and an emitting region larger than the 13 beam. A number of tests were carried out to ensure consistency between the cali-bration of PACS and HIFI data, including a comparison of in-tensities from objects observed in the 1670 GHz line with both instruments as part of diﬀerent WISH subprograms. These and other tests carried out by the WISH team suggest that the uncer-tainty level of the PACS calibration is on the order of 20%.
2.4. Complementary IRAM 30 m CO observations
15 min and was made in position-switching mode using the ref-erence position initially chosen for theHerschelobservations. Additional frequency-switched spectra of most reference posi-tions were taken to correct for possible contamination by resid-ual emission. For each line, the two orthogonal polarizations were observed simultaneously and were later averaged, and both the 1MHz filter bank and the VESPA autocorrelator were used as backends to provide velocity resolutions between 0.2 and 2.6 km s−1. Data reduction was carried out with the CLASS soft-ware, and the intensity scale of the spectra was converted toTmb using the facility-recommended eﬃciencies.
2.5. IRAC archival data
The IRAC instrument is a four-channel camera on the Spitzer Space Telescope that operates simultaneously at 3.6, 4.5, 5.8, and 8.0μm with bandwidths between 0.8 and 3.0μm (channels IRAC1 to IRAC4). It produces diﬀraction-limited images with a point spread function between 1.6 and 1.9 depending on the wavelength (seeFazio et al. 2004for a full description of the in-strument). Over the years, IRAC has been used to observe most of our target objects as part of diﬀerent projects, and all archival images are available at the Spitzer Heritage Archive (SHA)3.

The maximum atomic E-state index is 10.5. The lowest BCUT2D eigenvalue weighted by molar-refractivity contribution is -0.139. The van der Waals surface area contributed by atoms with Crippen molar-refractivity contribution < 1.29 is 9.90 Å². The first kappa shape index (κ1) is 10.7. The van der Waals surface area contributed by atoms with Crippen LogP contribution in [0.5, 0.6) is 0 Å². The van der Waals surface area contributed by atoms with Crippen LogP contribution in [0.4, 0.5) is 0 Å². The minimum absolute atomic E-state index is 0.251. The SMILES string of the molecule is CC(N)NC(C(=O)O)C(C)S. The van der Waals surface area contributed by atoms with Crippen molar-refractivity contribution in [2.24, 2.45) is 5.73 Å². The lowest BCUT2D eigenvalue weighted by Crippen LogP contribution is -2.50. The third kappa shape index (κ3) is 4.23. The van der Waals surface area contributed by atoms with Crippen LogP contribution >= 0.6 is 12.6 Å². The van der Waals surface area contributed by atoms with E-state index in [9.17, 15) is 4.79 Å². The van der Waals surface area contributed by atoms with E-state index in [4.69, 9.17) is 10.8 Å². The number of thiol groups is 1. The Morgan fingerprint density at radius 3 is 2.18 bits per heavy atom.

From this archive, we downloaded the Level 2 images of each target as reduced with the S18.18 pipeline, which we used to complement our H2O analysis.
Because they are relatively broadband (∼25%), the diﬀerent IRAC channels are sensitive to both continuum and line emis-sion. Of particular interest for our study are the lines from H2, which includev = 1−0O(5)−O(7) and v = 0−0S(4)−S(13). In regions of shocked gas, these lines often dominate over the continuum contribution, making the IRAC images good trac-ers of the H2 emission (Reach et al. 2006; Neufeld & Yuan 2008). As shown byReach et al.(2006) andNeufeld & Yuan (2008), thev=1−0 lines lie inside the IRAC1 channel, and the